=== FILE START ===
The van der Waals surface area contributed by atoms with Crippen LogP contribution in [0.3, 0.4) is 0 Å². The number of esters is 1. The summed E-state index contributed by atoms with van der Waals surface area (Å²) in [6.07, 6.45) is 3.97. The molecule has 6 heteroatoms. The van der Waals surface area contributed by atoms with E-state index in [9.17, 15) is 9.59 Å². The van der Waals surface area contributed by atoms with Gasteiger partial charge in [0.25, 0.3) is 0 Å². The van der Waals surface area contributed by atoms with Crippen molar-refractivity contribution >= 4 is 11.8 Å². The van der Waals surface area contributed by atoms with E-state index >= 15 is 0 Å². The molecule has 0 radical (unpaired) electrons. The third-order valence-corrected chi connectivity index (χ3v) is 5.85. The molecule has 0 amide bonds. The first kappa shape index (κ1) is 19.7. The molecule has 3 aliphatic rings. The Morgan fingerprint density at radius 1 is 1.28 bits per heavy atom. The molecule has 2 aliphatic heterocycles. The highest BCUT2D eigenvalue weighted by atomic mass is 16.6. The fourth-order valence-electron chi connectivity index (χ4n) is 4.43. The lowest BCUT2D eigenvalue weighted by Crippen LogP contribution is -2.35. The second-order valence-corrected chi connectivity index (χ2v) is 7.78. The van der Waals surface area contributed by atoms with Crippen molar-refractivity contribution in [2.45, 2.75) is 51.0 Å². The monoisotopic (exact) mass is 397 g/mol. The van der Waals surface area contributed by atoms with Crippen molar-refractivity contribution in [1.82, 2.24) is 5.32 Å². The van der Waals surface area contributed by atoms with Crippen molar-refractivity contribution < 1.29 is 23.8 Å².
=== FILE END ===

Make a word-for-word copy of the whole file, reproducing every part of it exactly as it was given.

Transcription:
The van der Waals surface area contributed by atoms with Crippen LogP contribution in [0.3, 0.4) is 0 Å². The number of esters is 1. The summed E-state index contributed by atoms with van der Waals surface area (Å²) in [6.07, 6.45) is 3.97. The molecule has 6 heteroatoms. The van der Waals surface area contributed by atoms with E-state index in [9.17, 15) is 9.59 Å². The van der Waals surface area contributed by atoms with Gasteiger partial charge in [0.25, 0.3) is 0 Å². The van der Waals surface area contributed by atoms with Crippen molar-refractivity contribution >= 4 is 11.8 Å². The van der Waals surface area contributed by atoms with E-state index >= 15 is 0 Å². The molecule has 0 radical (unpaired) electrons. The third-order valence-corrected chi connectivity index (χ3v) is 5.85. The molecule has 0 amide bonds. The first kappa shape index (κ1) is 19.7. The molecule has 3 aliphatic rings. The Morgan fingerprint density at radius 1 is 1.28 bits per heavy atom. The molecule has 2 aliphatic heterocycles. The highest BCUT2D eigenvalue weighted by atomic mass is 16.6. The fourth-order valence-electron chi connectivity index (χ4n) is 4.43. The lowest BCUT2D eigenvalue weighted by Crippen LogP contribution is -2.35. The second-order valence-corrected chi connectivity index (χ2v) is 7.78. The van der Waals surface area contributed by atoms with Crippen molar-refractivity contribution in [2.45, 2.75) is 51.0 Å². The monoisotopic (exact) mass is 397 g/mol. The van der Waals surface area contributed by atoms with Crippen molar-refractivity contribution in [1.82, 2.24) is 5.32 Å². The van der Waals surface area contributed by atoms with Crippen molar-refractivity contribution < 1.29 is 23.8 Å².